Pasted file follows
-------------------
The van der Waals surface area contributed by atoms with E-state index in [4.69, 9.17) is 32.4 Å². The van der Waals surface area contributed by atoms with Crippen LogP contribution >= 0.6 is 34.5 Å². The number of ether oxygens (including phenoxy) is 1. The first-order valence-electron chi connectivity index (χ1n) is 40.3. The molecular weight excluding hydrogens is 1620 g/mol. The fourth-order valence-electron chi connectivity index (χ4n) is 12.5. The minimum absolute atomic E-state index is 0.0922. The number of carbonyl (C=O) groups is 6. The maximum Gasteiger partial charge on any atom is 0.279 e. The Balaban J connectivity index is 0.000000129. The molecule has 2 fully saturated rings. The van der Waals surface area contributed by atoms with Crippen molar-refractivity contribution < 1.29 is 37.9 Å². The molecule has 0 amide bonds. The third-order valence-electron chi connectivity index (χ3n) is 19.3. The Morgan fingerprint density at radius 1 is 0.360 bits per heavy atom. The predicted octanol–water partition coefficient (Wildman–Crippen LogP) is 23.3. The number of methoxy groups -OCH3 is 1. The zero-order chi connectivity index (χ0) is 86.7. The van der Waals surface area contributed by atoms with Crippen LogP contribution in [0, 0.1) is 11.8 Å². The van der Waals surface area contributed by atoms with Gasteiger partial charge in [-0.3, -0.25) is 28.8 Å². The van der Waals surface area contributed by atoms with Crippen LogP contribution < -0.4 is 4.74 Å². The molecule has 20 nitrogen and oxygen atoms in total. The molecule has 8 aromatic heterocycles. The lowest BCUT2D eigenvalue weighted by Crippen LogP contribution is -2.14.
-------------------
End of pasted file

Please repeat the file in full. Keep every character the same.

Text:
The van der Waals surface area contributed by atoms with E-state index in [4.69, 9.17) is 32.4 Å². The van der Waals surface area contributed by atoms with Crippen LogP contribution >= 0.6 is 34.5 Å². The number of ether oxygens (including phenoxy) is 1. The first-order valence-electron chi connectivity index (χ1n) is 40.3. The molecular weight excluding hydrogens is 1620 g/mol. The fourth-order valence-electron chi connectivity index (χ4n) is 12.5. The minimum absolute atomic E-state index is 0.0922. The number of carbonyl (C=O) groups is 6. The maximum Gasteiger partial charge on any atom is 0.279 e. The Balaban J connectivity index is 0.000000129. The molecule has 2 fully saturated rings. The van der Waals surface area contributed by atoms with Crippen molar-refractivity contribution < 1.29 is 37.9 Å². The molecule has 0 amide bonds. The third-order valence-electron chi connectivity index (χ3n) is 19.3. The Morgan fingerprint density at radius 1 is 0.360 bits per heavy atom. The predicted octanol–water partition coefficient (Wildman–Crippen LogP) is 23.3. The number of methoxy groups -OCH3 is 1. The zero-order chi connectivity index (χ0) is 86.7. The van der Waals surface area contributed by atoms with Crippen LogP contribution in [0, 0.1) is 11.8 Å². The van der Waals surface area contributed by atoms with Gasteiger partial charge in [-0.3, -0.25) is 28.8 Å². The van der Waals surface area contributed by atoms with Crippen LogP contribution < -0.4 is 4.74 Å². The molecule has 20 nitrogen and oxygen atoms in total. The molecule has 8 aromatic heterocycles. The lowest BCUT2D eigenvalue weighted by Crippen LogP contribution is -2.14.